Defenses to an Assessment Lien

A Homeowners’ Association (HOA) has the right to a property lien on your unit if you fail to pay any assessments or dues. This lien attaches automatically, without the need for recording at the county recorder’s office. If the lien amount is large enough or has lasted for more than one year, the HOA has the right to initiate foreclosure proceedings to enforce the lien.

Homeowners may have a number of defenses to an assessment lien. Any of these defenses could prevent a foreclosure or result in the removal of the lien.

Fees Are Not Reasonable

A.R.S. §§ 33-1256 and 33-1807 allow HOA assessment liens to include reasonable attorney fees and reasonable collection costs associated with the delinquent payments. However, if these amounts are not reasonable, they are invalid. If the delinquent assessment was for $50, but the associated costs and fees total thousands of dollars, these costs may be considered unreasonable.

Lien is For Fines Unrelated to Assessments

The automatic lien applies to assessments, dues, and fines relating to the late payment of those assessments. However, any other fines are not part of the automatic HOA lien.

For example, a fine imposed for violating the architectural guidelines cannot be included in the assessment. To enforce this fine, the HOA must give the homeowner a proper hearing, then take the case to court a get a judgment. The judgment can then be recorded and will become a lien against the property.

The HOA cannot proceed to foreclose your unit if the only lien it has is from fines and penalties. They must have an assessment lien to foreclose.

Statute of Limitations

A lien for an unpaid assessment is extinguished unless proceedings to enforce the lien are initiated within three years from the date the assessment was due. If the HOA does not begin foreclosure proceedings in time, then the lien on your unit is no longer valid.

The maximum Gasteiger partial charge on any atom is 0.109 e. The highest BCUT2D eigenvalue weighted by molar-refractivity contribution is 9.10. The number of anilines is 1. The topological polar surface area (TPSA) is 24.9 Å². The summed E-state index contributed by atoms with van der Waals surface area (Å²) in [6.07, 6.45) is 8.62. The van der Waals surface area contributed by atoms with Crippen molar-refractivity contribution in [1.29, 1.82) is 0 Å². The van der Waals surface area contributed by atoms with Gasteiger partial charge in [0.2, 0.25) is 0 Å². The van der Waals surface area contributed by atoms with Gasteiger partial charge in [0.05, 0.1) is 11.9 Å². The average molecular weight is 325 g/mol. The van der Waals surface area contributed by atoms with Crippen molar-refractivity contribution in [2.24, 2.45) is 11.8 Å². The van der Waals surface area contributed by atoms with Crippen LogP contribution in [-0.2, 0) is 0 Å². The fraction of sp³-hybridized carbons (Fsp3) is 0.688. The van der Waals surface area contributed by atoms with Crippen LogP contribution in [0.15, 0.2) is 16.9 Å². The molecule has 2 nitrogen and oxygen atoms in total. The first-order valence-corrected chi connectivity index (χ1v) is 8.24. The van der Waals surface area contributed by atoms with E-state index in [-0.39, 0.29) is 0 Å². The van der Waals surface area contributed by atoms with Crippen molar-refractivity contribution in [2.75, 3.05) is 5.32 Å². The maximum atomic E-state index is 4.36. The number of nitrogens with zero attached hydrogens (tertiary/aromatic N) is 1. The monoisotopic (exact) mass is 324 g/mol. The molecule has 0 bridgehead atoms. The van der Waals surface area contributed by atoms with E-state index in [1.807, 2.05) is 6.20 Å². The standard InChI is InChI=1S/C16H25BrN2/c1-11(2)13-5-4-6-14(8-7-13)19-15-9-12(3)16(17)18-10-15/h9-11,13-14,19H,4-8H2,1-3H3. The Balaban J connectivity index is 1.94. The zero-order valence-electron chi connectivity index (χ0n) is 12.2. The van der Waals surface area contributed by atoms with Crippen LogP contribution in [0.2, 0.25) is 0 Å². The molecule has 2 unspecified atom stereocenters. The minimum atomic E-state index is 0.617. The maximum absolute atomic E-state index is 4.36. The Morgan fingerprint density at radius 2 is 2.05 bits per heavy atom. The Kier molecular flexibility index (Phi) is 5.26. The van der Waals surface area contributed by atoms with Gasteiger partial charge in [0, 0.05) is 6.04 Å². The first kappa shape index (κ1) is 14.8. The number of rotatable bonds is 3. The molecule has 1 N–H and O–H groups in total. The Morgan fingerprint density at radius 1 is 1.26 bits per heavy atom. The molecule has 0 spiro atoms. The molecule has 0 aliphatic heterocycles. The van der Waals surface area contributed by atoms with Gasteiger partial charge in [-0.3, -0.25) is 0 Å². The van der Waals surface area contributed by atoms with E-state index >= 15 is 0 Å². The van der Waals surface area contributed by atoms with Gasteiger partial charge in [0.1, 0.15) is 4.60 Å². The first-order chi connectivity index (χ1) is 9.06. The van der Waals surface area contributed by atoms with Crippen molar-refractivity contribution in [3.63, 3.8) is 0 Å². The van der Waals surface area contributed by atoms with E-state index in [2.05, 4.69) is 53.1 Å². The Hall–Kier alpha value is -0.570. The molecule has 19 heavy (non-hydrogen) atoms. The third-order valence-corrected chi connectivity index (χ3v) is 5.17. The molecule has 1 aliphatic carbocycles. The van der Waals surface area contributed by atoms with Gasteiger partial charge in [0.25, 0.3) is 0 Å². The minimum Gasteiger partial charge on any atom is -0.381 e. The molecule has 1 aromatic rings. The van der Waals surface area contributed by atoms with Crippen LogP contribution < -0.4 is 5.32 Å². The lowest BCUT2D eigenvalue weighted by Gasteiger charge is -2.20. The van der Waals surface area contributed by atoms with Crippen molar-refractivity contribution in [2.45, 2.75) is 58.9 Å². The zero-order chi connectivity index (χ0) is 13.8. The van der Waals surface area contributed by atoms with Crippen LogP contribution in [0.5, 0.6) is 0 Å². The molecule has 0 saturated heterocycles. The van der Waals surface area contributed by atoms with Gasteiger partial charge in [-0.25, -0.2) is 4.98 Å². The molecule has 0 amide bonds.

Negotiate With the HOA

If you actually did fail to pay your assessments and the HOA followed the appropriate procedures under Arizona law, see if you can work out an arrangement to pay off the assessments. The HOA may be willing to avoid the costly judicial foreclosure process if you make a genuine effort to pay off your assessments.

Redemption Period 

If the HOA actually sells your property through an order of foreclosure, you still have a statutory redemption period (generally six (6) months unless the property is abandoned, then thirty (30) days) in which you can redeem the property and regain full title to the property.  To do this, you must pay the total amount of the sale price, plus interest and an 8% penalty.

Chernoff Law handles business and real estate litigation matters throughout Arizona. Contact us to discuss your case with an experienced real estate attorney.

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